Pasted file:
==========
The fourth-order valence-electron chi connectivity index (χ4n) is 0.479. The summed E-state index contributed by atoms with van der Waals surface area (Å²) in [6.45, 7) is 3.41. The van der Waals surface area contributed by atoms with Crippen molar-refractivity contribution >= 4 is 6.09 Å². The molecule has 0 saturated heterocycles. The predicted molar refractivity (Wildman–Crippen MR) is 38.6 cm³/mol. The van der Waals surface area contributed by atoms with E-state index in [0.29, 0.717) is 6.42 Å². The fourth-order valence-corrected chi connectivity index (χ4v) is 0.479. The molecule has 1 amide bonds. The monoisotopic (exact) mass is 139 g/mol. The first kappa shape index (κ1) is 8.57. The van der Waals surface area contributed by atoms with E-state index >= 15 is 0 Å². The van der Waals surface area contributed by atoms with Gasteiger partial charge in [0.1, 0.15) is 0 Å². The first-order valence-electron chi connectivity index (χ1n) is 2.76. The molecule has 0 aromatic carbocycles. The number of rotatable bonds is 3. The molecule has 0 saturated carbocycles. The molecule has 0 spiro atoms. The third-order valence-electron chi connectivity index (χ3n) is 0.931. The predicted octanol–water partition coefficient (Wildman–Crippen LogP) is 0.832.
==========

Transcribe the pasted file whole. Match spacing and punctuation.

The fourth-order valence-electron chi connectivity index (χ4n) is 0.479. The summed E-state index contributed by atoms with van der Waals surface area (Å²) in [6.45, 7) is 3.41. The van der Waals surface area contributed by atoms with Crippen molar-refractivity contribution >= 4 is 6.09 Å². The molecule has 0 saturated heterocycles. The predicted molar refractivity (Wildman–Crippen MR) is 38.6 cm³/mol. The van der Waals surface area contributed by atoms with E-state index in [0.29, 0.717) is 6.42 Å². The fourth-order valence-corrected chi connectivity index (χ4v) is 0.479. The molecule has 1 amide bonds. The monoisotopic (exact) mass is 139 g/mol. The first kappa shape index (κ1) is 8.57. The van der Waals surface area contributed by atoms with E-state index >= 15 is 0 Å². The van der Waals surface area contributed by atoms with Gasteiger partial charge in [0.1, 0.15) is 0 Å². The first-order valence-electron chi connectivity index (χ1n) is 2.76. The molecule has 0 aromatic carbocycles. The number of rotatable bonds is 3. The molecule has 0 saturated carbocycles. The molecule has 0 spiro atoms. The third-order valence-electron chi connectivity index (χ3n) is 0.931. The predicted octanol–water partition coefficient (Wildman–Crippen LogP) is 0.832.